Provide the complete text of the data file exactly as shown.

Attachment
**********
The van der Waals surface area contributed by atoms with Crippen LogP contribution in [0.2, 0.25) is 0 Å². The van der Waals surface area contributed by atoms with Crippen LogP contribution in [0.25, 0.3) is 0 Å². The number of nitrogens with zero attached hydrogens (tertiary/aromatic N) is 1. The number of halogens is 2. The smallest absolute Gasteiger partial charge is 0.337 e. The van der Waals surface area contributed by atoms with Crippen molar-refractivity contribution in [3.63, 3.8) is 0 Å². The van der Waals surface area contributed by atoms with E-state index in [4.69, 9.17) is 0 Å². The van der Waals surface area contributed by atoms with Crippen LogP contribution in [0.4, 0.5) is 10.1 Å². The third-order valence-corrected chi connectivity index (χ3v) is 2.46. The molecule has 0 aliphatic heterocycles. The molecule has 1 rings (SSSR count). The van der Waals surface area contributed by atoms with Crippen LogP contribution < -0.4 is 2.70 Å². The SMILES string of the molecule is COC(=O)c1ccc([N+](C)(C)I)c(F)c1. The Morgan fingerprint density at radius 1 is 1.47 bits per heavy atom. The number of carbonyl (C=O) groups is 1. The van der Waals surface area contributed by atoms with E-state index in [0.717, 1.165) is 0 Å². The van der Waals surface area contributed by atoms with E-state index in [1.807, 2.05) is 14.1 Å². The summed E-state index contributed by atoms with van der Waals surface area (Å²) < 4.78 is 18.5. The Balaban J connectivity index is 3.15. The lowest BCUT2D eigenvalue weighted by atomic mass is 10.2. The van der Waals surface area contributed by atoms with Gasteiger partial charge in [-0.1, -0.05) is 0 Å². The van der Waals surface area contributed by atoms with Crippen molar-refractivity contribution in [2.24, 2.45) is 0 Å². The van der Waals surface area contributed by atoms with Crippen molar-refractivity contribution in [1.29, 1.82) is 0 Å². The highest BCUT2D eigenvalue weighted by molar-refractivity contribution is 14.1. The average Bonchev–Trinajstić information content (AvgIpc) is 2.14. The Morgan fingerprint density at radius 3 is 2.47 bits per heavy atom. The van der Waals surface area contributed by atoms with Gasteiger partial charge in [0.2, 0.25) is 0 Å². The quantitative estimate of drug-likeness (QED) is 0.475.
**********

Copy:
The van der Waals surface area contributed by atoms with Crippen LogP contribution in [0.2, 0.25) is 0 Å². The van der Waals surface area contributed by atoms with Crippen LogP contribution in [0.25, 0.3) is 0 Å². The number of nitrogens with zero attached hydrogens (tertiary/aromatic N) is 1. The number of halogens is 2. The smallest absolute Gasteiger partial charge is 0.337 e. The van der Waals surface area contributed by atoms with Crippen molar-refractivity contribution in [3.63, 3.8) is 0 Å². The van der Waals surface area contributed by atoms with E-state index in [4.69, 9.17) is 0 Å². The van der Waals surface area contributed by atoms with Crippen LogP contribution in [0.4, 0.5) is 10.1 Å². The third-order valence-corrected chi connectivity index (χ3v) is 2.46. The molecule has 0 aliphatic heterocycles. The molecule has 1 rings (SSSR count). The van der Waals surface area contributed by atoms with Crippen LogP contribution < -0.4 is 2.70 Å². The SMILES string of the molecule is COC(=O)c1ccc([N+](C)(C)I)c(F)c1. The Morgan fingerprint density at radius 1 is 1.47 bits per heavy atom. The number of carbonyl (C=O) groups is 1. The van der Waals surface area contributed by atoms with E-state index in [0.717, 1.165) is 0 Å². The van der Waals surface area contributed by atoms with E-state index in [1.807, 2.05) is 14.1 Å². The summed E-state index contributed by atoms with van der Waals surface area (Å²) < 4.78 is 18.5. The Balaban J connectivity index is 3.15. The lowest BCUT2D eigenvalue weighted by atomic mass is 10.2. The van der Waals surface area contributed by atoms with Gasteiger partial charge in [-0.1, -0.05) is 0 Å². The van der Waals surface area contributed by atoms with Crippen molar-refractivity contribution in [2.24, 2.45) is 0 Å². The van der Waals surface area contributed by atoms with Crippen molar-refractivity contribution in [1.29, 1.82) is 0 Å². The highest BCUT2D eigenvalue weighted by molar-refractivity contribution is 14.1. The average Bonchev–Trinajstić information content (AvgIpc) is 2.14. The Morgan fingerprint density at radius 3 is 2.47 bits per heavy atom. The van der Waals surface area contributed by atoms with Gasteiger partial charge in [0.2, 0.25) is 0 Å². The quantitative estimate of drug-likeness (QED) is 0.475.